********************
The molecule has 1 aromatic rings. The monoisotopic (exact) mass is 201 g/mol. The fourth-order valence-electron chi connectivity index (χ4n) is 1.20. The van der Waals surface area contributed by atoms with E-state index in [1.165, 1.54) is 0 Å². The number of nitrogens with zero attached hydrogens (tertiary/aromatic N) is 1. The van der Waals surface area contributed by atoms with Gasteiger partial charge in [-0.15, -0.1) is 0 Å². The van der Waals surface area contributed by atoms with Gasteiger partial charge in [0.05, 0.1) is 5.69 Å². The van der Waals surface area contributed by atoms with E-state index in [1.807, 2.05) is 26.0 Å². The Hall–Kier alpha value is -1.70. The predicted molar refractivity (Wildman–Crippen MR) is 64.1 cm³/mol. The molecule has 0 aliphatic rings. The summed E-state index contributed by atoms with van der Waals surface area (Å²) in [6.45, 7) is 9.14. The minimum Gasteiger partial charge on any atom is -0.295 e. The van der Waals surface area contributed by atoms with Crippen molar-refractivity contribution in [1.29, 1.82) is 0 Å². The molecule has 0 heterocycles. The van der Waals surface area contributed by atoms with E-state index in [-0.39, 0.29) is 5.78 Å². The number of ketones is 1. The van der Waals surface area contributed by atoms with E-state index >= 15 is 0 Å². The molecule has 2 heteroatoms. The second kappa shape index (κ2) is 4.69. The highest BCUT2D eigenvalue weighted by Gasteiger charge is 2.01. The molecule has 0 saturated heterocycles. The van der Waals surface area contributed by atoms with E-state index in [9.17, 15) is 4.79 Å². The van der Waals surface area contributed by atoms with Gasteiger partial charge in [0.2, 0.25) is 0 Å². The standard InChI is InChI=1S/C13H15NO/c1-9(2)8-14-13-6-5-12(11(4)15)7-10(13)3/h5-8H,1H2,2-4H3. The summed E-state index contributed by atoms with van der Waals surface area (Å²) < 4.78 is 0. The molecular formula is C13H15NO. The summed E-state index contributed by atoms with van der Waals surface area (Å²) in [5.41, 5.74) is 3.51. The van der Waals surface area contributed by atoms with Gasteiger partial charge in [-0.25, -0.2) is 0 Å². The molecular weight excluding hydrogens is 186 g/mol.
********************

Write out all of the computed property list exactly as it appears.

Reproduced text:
The molecule has 1 aromatic rings. The monoisotopic (exact) mass is 201 g/mol. The fourth-order valence-electron chi connectivity index (χ4n) is 1.20. The van der Waals surface area contributed by atoms with E-state index in [1.165, 1.54) is 0 Å². The number of nitrogens with zero attached hydrogens (tertiary/aromatic N) is 1. The van der Waals surface area contributed by atoms with Gasteiger partial charge in [-0.15, -0.1) is 0 Å². The van der Waals surface area contributed by atoms with Gasteiger partial charge in [0.05, 0.1) is 5.69 Å². The van der Waals surface area contributed by atoms with E-state index in [1.807, 2.05) is 26.0 Å². The Hall–Kier alpha value is -1.70. The predicted molar refractivity (Wildman–Crippen MR) is 64.1 cm³/mol. The molecule has 0 aliphatic rings. The summed E-state index contributed by atoms with van der Waals surface area (Å²) in [6.45, 7) is 9.14. The minimum Gasteiger partial charge on any atom is -0.295 e. The van der Waals surface area contributed by atoms with Crippen molar-refractivity contribution in [1.29, 1.82) is 0 Å². The molecule has 0 heterocycles. The van der Waals surface area contributed by atoms with E-state index in [-0.39, 0.29) is 5.78 Å². The number of ketones is 1. The van der Waals surface area contributed by atoms with E-state index >= 15 is 0 Å². The molecule has 2 heteroatoms. The second kappa shape index (κ2) is 4.69. The highest BCUT2D eigenvalue weighted by Gasteiger charge is 2.01. The molecule has 0 saturated heterocycles. The van der Waals surface area contributed by atoms with E-state index in [9.17, 15) is 4.79 Å². The van der Waals surface area contributed by atoms with Gasteiger partial charge in [0.2, 0.25) is 0 Å². The standard InChI is InChI=1S/C13H15NO/c1-9(2)8-14-13-6-5-12(11(4)15)7-10(13)3/h5-8H,1H2,2-4H3. The summed E-state index contributed by atoms with van der Waals surface area (Å²) < 4.78 is 0. The molecular formula is C13H15NO. The summed E-state index contributed by atoms with van der Waals surface area (Å²) in [5.41, 5.74) is 3.51. The van der Waals surface area contributed by atoms with Gasteiger partial charge in [-0.25, -0.2) is 0 Å². The molecular weight excluding hydrogens is 186 g/mol.